But we’ve become very solid, and very fit, match-fit for this play, so we know how to go on there and deliver the story clearly, and I think people have said it’s got clearer and clearer and clearer, and elements of the show that seemed rushed and a little bit… not bodged together at all, but kind of hanging on by a thread when you first open then become very sound and solid and you know that that’s clearer and people should be understanding what’s going on more. But generally I think the reception has grown positively day by day, we feel like people have heard about us and they’re coming to see us because it’s meant to be a good show.
And it’s mostly sold out for the rest of the run.
Yeah, well, I’m sure Macbeth does well whatever the weather, but I think that if people know that it’s worth seeing anyway, because of what we’ve done, than yes, it will become popular.
You mentioned, talking about one of your speeches there, the phrase ‘talking to the audience’, and obviously one of the very fundamental, surface level obvious differences at the Globe is that you can see the audience. I’m wondering what impact it had on you, the audience finally coming in to the space?
Well it did, yeah, massive, it was like, you know, somebody had turned on a light, quite literally. The soliloquies then were about talking in discourse with somebody. They are internal and they’ve been symbolic of, or representational of internal thought and conflict of thought in one’s mind, a dilemma. But in this language, from our vantage point, we’ve become very psychological and psychotherapeutic about it perhaps, there’s been various influences in the twentieth century from film to Freud that means that we don’t necessarily recognise that as clearly as before, this kind of discourse that you have with yourself.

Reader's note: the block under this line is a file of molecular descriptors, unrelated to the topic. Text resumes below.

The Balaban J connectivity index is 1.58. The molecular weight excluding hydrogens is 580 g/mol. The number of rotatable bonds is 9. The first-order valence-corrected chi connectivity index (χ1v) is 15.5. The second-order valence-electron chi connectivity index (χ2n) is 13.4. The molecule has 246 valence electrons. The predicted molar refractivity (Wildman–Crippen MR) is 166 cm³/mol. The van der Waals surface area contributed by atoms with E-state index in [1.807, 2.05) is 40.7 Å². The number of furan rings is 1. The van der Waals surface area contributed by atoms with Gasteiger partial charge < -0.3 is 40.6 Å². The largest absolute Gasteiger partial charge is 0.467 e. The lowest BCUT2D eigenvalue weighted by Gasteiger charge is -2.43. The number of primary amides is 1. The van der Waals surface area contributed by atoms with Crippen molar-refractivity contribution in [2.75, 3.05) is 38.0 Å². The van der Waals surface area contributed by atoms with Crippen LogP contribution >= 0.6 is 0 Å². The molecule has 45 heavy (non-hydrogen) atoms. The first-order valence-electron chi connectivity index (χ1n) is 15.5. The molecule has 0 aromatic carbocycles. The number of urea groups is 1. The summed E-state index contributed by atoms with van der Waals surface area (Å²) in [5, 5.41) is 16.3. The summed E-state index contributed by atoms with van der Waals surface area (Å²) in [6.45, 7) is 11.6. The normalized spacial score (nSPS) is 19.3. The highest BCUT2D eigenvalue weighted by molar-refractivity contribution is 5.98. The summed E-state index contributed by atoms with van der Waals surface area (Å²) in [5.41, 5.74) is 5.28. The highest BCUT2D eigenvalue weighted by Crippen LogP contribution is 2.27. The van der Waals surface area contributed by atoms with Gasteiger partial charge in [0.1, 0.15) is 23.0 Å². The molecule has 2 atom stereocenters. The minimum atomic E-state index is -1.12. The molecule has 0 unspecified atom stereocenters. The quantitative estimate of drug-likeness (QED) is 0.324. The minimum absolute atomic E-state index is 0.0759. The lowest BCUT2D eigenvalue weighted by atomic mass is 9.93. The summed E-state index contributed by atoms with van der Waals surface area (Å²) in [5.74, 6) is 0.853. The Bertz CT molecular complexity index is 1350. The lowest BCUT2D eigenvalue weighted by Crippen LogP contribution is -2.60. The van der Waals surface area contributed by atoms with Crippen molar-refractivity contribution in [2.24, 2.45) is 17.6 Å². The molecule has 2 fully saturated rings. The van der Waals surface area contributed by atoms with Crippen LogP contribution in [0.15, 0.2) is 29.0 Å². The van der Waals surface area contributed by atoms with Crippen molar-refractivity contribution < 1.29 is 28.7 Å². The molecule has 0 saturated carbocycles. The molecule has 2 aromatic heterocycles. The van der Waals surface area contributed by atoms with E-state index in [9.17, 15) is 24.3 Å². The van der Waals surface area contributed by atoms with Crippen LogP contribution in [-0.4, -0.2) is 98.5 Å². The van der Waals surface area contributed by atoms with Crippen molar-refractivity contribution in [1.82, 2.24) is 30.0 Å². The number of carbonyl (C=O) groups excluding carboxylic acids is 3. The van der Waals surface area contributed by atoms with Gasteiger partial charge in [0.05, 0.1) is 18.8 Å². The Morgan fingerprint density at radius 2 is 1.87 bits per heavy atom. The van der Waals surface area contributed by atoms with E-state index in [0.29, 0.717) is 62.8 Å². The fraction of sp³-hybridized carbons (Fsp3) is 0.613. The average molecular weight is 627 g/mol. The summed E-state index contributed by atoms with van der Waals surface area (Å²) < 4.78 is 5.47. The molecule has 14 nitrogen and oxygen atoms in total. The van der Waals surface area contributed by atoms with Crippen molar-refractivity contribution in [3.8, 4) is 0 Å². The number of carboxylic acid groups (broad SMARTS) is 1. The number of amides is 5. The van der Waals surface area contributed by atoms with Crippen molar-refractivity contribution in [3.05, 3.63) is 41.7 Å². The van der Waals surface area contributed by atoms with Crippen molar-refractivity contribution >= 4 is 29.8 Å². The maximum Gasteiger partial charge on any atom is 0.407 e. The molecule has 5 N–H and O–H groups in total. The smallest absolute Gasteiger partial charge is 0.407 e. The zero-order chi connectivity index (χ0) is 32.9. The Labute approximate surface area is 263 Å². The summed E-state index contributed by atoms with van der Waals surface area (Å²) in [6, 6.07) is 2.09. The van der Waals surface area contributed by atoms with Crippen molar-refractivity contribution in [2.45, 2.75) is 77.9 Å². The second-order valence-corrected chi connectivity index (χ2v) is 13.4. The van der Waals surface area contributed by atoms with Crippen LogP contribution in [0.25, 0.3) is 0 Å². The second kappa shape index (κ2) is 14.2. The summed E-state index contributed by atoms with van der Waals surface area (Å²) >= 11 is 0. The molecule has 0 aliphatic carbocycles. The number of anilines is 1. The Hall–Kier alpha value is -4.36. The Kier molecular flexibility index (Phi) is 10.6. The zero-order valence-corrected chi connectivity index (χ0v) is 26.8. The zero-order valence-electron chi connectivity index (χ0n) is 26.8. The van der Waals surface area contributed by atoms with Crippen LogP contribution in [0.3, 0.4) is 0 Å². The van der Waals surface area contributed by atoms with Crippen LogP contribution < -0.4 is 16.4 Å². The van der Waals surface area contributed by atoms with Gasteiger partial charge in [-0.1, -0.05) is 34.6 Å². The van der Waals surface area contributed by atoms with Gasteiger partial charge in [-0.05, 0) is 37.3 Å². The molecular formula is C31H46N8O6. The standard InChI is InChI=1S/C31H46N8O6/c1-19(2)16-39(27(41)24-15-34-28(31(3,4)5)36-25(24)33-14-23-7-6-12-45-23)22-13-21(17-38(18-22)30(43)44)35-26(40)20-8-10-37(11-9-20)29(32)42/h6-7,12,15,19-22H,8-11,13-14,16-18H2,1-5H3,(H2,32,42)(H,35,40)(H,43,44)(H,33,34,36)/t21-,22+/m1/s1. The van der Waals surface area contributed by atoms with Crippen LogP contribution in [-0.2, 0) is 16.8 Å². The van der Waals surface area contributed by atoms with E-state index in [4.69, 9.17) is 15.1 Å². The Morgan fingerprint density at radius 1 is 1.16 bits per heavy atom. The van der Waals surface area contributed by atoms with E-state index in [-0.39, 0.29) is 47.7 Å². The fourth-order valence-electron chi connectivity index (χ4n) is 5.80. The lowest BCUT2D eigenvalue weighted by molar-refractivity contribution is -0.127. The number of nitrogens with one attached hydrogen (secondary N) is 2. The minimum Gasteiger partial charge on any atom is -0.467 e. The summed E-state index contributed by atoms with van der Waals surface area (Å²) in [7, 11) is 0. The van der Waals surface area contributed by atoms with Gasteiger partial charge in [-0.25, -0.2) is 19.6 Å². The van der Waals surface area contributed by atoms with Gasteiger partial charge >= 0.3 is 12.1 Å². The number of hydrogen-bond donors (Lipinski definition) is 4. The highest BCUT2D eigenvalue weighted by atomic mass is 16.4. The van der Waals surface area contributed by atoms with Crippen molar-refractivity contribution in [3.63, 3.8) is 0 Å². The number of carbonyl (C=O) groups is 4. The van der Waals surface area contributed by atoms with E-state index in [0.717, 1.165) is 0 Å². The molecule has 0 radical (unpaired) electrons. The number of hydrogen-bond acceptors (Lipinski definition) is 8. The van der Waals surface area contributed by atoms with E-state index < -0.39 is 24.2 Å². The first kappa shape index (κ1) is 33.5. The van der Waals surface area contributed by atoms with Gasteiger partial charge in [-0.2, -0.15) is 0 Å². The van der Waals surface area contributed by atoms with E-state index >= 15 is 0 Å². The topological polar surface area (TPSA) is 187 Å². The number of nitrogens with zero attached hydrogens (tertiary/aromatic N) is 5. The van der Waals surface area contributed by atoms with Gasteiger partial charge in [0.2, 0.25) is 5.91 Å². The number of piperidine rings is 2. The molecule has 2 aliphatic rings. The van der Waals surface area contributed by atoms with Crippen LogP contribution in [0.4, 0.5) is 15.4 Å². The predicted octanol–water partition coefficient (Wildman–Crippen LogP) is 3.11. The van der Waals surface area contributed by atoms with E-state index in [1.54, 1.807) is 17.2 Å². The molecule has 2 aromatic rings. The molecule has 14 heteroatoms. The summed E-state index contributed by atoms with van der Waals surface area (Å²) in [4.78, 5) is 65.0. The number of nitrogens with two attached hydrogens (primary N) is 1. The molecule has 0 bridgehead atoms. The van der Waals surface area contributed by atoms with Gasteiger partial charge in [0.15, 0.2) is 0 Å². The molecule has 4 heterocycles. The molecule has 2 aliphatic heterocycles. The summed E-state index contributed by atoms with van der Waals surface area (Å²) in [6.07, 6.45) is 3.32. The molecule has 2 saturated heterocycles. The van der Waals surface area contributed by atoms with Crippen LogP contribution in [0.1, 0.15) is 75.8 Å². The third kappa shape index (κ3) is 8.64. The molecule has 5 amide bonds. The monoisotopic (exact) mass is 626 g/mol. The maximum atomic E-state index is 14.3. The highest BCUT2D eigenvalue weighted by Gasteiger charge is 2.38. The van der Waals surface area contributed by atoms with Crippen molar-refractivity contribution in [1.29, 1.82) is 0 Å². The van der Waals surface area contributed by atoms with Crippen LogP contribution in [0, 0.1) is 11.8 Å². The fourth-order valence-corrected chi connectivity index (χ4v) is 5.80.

But in this case in the soliloquy Shakespeare wrote it, it seems, for a discourse between the actor, the character and the audience, and with their faces fully lit in daylight or what have you, and staring up at you, the audience become so clear to pinpoint that question. And I was immediately sort of liberated by that idea once I got into the space, that also, you know, obviously you don’t want to just deliver it all to just one person the whole time – that would be rubbish. But you’ve got to place your thoughts in different parts of the theatre to honour every audience member as best you can. And I think that that gives you space and place for landing one line against another and making that dialectic, that conflict, clearer. So it was wonderful for that reason and continues to be.
And it’s not always as clear with the sheet over people’s heads because they sometimes disappear more obviously than they would do otherwise, but I guess for a lot of the time their faces are highlighted by the contrast of the black sheet. I can see exactly what they’re doing, if they’re yawning or if they’re picking their nose or if they’re looking elsewhere or talking to one another or, when it’s at its best, they’re looking up at you as if they completely forget where they are, they’re just captivated, so it’s good.
And so you’ve only got then two more weeks left, do you have anything planned for afterwards? A well deserved break?
My brother’s asked me if I wanted to go to New York with him to help him shoot a video thing that he’s doing! But also yeah, I’ve got no work lined up other than a campaign to raise money for a show that I’m going to be directing later in the year, at a theatre which is also trying to raise money to stay open. That’s in the East End and that will be a sort of actor-directorial debut for me, and I’m just trying to raise money for that, so there’s a kind of ongoing job there, but otherwise it’s unformalised yet.
Well thank you very much for the time you’ve given to Adopt an Actor for the last couple of months – it’s been an absolutely pleasure.
Thank you, it has been for me.